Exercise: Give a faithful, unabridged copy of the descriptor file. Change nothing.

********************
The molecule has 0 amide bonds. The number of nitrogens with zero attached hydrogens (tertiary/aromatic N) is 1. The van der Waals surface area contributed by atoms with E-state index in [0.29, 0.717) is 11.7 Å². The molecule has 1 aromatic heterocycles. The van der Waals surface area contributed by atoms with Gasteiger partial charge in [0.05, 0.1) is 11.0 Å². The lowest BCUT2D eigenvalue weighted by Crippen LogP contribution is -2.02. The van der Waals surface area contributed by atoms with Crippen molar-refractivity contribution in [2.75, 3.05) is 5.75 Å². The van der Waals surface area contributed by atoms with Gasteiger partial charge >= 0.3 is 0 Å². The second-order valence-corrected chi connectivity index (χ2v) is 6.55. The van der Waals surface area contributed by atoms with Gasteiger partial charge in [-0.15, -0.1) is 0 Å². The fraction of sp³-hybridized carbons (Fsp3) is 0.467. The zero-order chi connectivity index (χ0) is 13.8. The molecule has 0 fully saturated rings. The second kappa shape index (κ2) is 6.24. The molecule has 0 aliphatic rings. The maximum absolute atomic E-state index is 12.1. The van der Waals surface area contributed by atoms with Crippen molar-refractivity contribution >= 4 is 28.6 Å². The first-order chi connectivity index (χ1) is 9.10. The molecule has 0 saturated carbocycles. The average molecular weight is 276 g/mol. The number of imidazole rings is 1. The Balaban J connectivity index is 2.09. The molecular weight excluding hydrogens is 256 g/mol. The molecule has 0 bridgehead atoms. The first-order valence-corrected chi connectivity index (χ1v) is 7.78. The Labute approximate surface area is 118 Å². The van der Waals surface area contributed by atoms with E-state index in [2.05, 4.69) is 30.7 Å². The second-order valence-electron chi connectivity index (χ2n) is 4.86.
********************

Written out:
The molecule has 0 amide bonds. The number of nitrogens with zero attached hydrogens (tertiary/aromatic N) is 1. The van der Waals surface area contributed by atoms with E-state index in [0.29, 0.717) is 11.7 Å². The molecule has 1 aromatic heterocycles. The van der Waals surface area contributed by atoms with Gasteiger partial charge in [0.05, 0.1) is 11.0 Å². The lowest BCUT2D eigenvalue weighted by Crippen LogP contribution is -2.02. The van der Waals surface area contributed by atoms with Crippen molar-refractivity contribution in [2.75, 3.05) is 5.75 Å². The van der Waals surface area contributed by atoms with Gasteiger partial charge >= 0.3 is 0 Å². The second-order valence-corrected chi connectivity index (χ2v) is 6.55. The van der Waals surface area contributed by atoms with Gasteiger partial charge in [-0.15, -0.1) is 0 Å². The fraction of sp³-hybridized carbons (Fsp3) is 0.467. The zero-order chi connectivity index (χ0) is 13.8. The molecule has 0 fully saturated rings. The second kappa shape index (κ2) is 6.24. The molecule has 0 aliphatic rings. The maximum absolute atomic E-state index is 12.1. The van der Waals surface area contributed by atoms with Crippen molar-refractivity contribution >= 4 is 28.6 Å². The first-order chi connectivity index (χ1) is 9.10. The molecule has 0 saturated carbocycles. The average molecular weight is 276 g/mol. The number of imidazole rings is 1. The Balaban J connectivity index is 2.09. The molecular weight excluding hydrogens is 256 g/mol. The molecule has 0 bridgehead atoms. The first-order valence-corrected chi connectivity index (χ1v) is 7.78. The Labute approximate surface area is 118 Å². The van der Waals surface area contributed by atoms with E-state index in [2.05, 4.69) is 30.7 Å². The second-order valence-electron chi connectivity index (χ2n) is 4.86.